What is needed subsequent to an offense is a deeply meant apology, evidenced by signs that the perpetrator feels ashamed of his acts, and followed by actual compensatory gestures and behaviors indicating that such acts will not be repeated…. The only caution is that paranoid groups may not expect or accept forgiveness; it may not be enough to overcome the dualistic, apocalyptic, paranoid ideologies for such absolutist thinkers.

Because forgiveness is the biggest factor preventing aggressive retaliation, it is important to note that incomplete forgiveness, or pseudo-forgiveness, may be worthless at best and dangerous at worst. The more victims can identify with the type of offense on the basis of having committed similar offenses in the past, the easier it will be to forgive the offender.”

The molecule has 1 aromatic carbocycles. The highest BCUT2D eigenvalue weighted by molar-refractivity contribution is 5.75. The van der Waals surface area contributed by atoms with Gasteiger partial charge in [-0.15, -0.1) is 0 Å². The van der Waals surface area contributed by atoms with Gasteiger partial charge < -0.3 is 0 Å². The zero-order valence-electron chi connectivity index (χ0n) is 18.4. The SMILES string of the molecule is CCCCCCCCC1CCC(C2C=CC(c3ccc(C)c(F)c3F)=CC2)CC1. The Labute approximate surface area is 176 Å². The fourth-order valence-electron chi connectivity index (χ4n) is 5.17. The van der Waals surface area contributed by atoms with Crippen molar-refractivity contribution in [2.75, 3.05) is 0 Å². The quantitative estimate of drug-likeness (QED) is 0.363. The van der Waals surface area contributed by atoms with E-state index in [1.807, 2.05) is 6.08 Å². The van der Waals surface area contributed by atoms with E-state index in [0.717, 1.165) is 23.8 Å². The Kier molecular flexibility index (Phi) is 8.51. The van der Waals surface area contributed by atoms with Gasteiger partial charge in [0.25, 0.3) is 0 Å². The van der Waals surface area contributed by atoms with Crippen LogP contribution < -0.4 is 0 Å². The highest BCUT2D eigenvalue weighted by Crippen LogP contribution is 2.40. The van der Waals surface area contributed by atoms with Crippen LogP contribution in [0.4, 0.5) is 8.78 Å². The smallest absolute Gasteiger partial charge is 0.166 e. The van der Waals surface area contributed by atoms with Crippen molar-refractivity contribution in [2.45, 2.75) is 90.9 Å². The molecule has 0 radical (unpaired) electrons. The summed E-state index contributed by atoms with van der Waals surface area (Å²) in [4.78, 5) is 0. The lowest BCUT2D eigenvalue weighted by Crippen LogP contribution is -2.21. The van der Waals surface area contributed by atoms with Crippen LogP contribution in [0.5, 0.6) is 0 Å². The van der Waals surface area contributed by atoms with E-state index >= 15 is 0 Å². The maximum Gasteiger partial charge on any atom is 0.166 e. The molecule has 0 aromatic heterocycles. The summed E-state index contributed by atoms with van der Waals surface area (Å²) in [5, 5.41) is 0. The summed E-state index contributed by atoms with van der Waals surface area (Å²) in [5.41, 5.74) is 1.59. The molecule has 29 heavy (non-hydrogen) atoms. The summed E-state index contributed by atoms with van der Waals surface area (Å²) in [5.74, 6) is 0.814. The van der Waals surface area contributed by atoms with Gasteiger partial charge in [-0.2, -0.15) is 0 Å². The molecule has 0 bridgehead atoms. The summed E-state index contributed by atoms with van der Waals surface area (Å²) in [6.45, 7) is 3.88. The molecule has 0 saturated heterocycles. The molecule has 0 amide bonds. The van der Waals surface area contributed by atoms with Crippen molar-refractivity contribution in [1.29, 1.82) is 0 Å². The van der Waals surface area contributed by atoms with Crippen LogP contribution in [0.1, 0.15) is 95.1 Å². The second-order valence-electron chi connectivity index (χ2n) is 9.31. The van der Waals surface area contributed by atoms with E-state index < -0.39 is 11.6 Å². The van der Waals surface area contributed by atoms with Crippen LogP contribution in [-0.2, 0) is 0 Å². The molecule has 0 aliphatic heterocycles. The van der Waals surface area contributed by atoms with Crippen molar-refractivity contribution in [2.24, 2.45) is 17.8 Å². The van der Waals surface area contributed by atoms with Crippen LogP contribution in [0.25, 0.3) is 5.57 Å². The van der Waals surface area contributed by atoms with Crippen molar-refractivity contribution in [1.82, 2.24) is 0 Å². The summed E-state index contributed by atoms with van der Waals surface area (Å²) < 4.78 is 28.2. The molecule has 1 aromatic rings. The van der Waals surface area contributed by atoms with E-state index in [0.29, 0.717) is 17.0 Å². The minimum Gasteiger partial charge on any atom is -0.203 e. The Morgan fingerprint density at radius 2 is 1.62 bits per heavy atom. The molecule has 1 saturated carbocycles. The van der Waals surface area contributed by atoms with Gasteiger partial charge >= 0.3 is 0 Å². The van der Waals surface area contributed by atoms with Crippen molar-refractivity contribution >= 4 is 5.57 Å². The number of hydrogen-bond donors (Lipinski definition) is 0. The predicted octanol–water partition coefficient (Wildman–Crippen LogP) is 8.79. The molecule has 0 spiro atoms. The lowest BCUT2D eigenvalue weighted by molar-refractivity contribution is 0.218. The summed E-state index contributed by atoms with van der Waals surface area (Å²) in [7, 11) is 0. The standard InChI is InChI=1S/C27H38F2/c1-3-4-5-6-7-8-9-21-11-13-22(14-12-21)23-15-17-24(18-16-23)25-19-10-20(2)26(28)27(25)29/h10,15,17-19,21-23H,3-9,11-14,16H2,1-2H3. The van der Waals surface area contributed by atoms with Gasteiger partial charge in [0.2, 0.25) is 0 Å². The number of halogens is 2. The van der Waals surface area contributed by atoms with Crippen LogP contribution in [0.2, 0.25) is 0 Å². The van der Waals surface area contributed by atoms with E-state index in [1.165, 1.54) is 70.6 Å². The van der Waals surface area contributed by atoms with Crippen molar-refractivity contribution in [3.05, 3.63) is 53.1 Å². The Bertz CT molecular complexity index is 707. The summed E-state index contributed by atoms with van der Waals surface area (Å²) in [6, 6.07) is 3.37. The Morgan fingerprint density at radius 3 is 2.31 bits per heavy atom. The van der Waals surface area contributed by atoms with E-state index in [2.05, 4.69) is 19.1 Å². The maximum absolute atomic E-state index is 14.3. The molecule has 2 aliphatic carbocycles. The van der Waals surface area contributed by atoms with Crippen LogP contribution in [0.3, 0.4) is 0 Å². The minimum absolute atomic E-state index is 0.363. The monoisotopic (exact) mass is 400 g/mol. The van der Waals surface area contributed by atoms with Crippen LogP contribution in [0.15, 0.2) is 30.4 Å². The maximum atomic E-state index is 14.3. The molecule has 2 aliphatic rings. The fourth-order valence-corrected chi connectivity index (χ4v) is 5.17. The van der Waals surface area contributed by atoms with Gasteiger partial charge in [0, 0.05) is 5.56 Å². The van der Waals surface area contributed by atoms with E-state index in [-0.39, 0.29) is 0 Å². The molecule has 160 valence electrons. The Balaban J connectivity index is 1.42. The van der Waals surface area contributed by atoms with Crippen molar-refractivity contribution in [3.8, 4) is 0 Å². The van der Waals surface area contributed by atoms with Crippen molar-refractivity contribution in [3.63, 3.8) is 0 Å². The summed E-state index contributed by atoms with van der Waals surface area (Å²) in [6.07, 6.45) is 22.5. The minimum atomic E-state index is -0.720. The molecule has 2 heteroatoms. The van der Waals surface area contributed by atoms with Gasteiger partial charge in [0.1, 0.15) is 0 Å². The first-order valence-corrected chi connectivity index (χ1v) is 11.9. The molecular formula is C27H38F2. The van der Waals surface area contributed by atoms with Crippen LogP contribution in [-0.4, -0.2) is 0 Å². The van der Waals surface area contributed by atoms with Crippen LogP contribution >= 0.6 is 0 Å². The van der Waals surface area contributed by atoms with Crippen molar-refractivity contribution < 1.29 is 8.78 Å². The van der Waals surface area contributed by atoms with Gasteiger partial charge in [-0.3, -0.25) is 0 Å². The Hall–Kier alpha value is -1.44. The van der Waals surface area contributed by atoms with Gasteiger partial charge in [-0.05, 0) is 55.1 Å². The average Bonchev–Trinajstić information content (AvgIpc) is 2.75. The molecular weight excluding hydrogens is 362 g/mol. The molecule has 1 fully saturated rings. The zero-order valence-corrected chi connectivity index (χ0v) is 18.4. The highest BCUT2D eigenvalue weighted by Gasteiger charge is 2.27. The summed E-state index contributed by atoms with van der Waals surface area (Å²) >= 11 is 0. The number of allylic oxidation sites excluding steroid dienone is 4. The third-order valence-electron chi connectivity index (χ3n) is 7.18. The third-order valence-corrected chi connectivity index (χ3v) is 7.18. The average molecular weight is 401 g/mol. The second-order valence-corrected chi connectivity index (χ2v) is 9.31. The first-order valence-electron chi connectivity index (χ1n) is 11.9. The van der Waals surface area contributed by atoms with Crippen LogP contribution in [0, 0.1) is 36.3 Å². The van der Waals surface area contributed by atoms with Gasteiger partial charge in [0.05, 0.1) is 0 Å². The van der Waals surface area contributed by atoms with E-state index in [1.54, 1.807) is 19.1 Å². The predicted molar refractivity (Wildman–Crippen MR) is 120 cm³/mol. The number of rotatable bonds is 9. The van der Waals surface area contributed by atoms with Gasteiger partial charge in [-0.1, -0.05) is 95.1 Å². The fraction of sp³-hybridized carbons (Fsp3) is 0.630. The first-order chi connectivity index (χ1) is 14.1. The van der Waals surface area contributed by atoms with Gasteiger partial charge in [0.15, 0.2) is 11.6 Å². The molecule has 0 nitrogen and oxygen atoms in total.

If there is any hope to be found in the moral black hole that the Syria conflict has become, it is in the reality there are no innocent parties among the regional powers.  Whether deliberately or inadvertently, whether driven by aggressive designs or flawed utilitarian moral calculations, all sides have contributed immensely to the suffering of the Syrian people. Iran, for much of the 20th century subject to foreign machinations, has finally descended to the same moral depths in Syria that it has deplored the United States for. Israel, with U.S. support, is doing in slow motion to the Palestinians what Iran aspires to do to Israel. More bloodshed is undoubtedly ahead. The question is how much of it will Americans, Israelis, and Iranians tolerate before they compel their respective policymakers to change course.  

The views presented in this article are the author’s own and do not necessarily represent the views of any other organization.